[Show abstract][Hide abstract] ABSTRACT: Results of comparative genomic hybridization studies have suggested that rare copy number variations (CNVs) at numerous loci are involved in the cause of mental retardation, autism spectrum disorders, and schizophrenia.
To provide an estimate of the collective frequency of a set of recurrent or overlapping CNVs in 3 different groups of cases compared with healthy control subjects and to assess whether each CNV is present in more than 1 clinical category.
We investigated 28 candidate loci previously identified by comparative genomic hybridization studies for gene dosage alteration in 247 cases with mental retardation, in 260 cases with autism spectrum disorders, in 236 cases with schizophrenia or schizoaffective disorder, and in 236 controls.
Collective and individual frequencies of the analyzed CNVs in cases compared with controls.
Recurrent or overlapping CNVs were found in cases at 39.3% of the selected loci. The collective frequency of CNVs at these loci is significantly increased in cases with autism, in cases with schizophrenia, and in cases with mental retardation compared with controls (P < .001, P = .01, and P = .001, respectively, Fisher exact test). Individual significance (P = .02 without correction for multiple testing) was reached for the association between autism and a 350-kilobase deletion located at 22q11 and spanning the PRODH and DGCR6 genes.
Weakly to moderately recurrent CNVs (transmitted or occurring de novo) seem to be causative or contributory factors for these diseases. Most of these CNVs (which contain genes involved in neurotransmission or in synapse formation and maintenance) are present in the 3 pathologic conditions (schizophrenia, autism, and mental retardation), supporting the existence of shared biologic pathways in these neurodevelopmental disorders.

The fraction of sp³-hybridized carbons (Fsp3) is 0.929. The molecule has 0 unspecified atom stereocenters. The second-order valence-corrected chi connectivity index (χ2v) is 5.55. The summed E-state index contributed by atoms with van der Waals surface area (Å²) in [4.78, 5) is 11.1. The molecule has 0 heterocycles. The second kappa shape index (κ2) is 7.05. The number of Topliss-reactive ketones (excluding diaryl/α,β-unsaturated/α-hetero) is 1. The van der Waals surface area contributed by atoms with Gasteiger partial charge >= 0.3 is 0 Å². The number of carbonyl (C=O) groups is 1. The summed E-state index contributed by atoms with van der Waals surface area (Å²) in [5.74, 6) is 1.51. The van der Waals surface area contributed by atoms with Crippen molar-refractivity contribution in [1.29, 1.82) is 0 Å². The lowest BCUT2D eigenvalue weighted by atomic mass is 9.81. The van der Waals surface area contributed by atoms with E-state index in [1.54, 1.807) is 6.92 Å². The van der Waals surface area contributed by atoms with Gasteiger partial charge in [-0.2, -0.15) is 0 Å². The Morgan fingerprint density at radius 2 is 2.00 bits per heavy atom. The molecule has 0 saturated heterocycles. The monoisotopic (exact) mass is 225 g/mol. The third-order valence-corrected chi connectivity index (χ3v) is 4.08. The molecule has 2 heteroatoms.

Full-text · Article · Sep 2009 · Archives of general psychiatry
[Show abstract][Hide abstract] ABSTRACT: We describe a 46-month-old child presenting with developmental delay, mild facial dysmorphism, micropenis, strabismus and striking multiple cysts of the corpus callosum who was found to have a de novo interstitial 3.1 Mb 15q24.1q24.2 microdeletion using a 244 K microarray-based comparative genomic hybridization (array-CGH). The cystic lesions were located in the anterior half of the corpus callosum and did not take up gadolinium contrast. There was no other brain abnormality, and the gyral pattern and myelination were normal. There was no history of infectious disease or vascular injury and a metabolic disease was ruled out. Such cystic lesions of the corpus callosum are exceptional in the pediatric literature. Although these brain abnormalities have not been described in other reports with 15q24 microdeletion, we believe that they might be related to the cytogenetic abnormality since the work-up for other causes was negative. We suggest that a chromosomal rearrangement should be ruled out when such corpus callosum lesions are identified.
No preview · Article · Jul 2009 · American Journal of Medical Genetics Part A
[Show abstract][Hide abstract] ABSTRACT: Here we describe the clinical, histopathological and molecular studies of a female proband that died at 2 months of age in the context of a syndromic polymicrogyria. There was no significant family history. Clinical and radiological features included poor contact, cleft palate, facial dysmorphic features with frontal bossing, down-slanting and small palpebral fissures, inferior epicanthic folds, low-set and malformed ears, flat nose, retrognathism and short neck, minor limb anomalies, polymicrogyria that appear more severe in the perisylvian regions and cerebellar vermis hypoplasia. Autopsy findings revealed a patent foramen ovale with persistent left superior vena cava, left renal hypoplasia and microphthalmia. This description does not fit with any of the known syndromes with polymicrogyria and cytogenetic analyses including standard and high resolution chromosome analyses, telomeric FISH studies and array-CGH were normal. Consequently, the reported features in this child are unique and are likely to represent a new syndrome.
No preview · Article · Feb 2007 · European Journal of Medical Genetics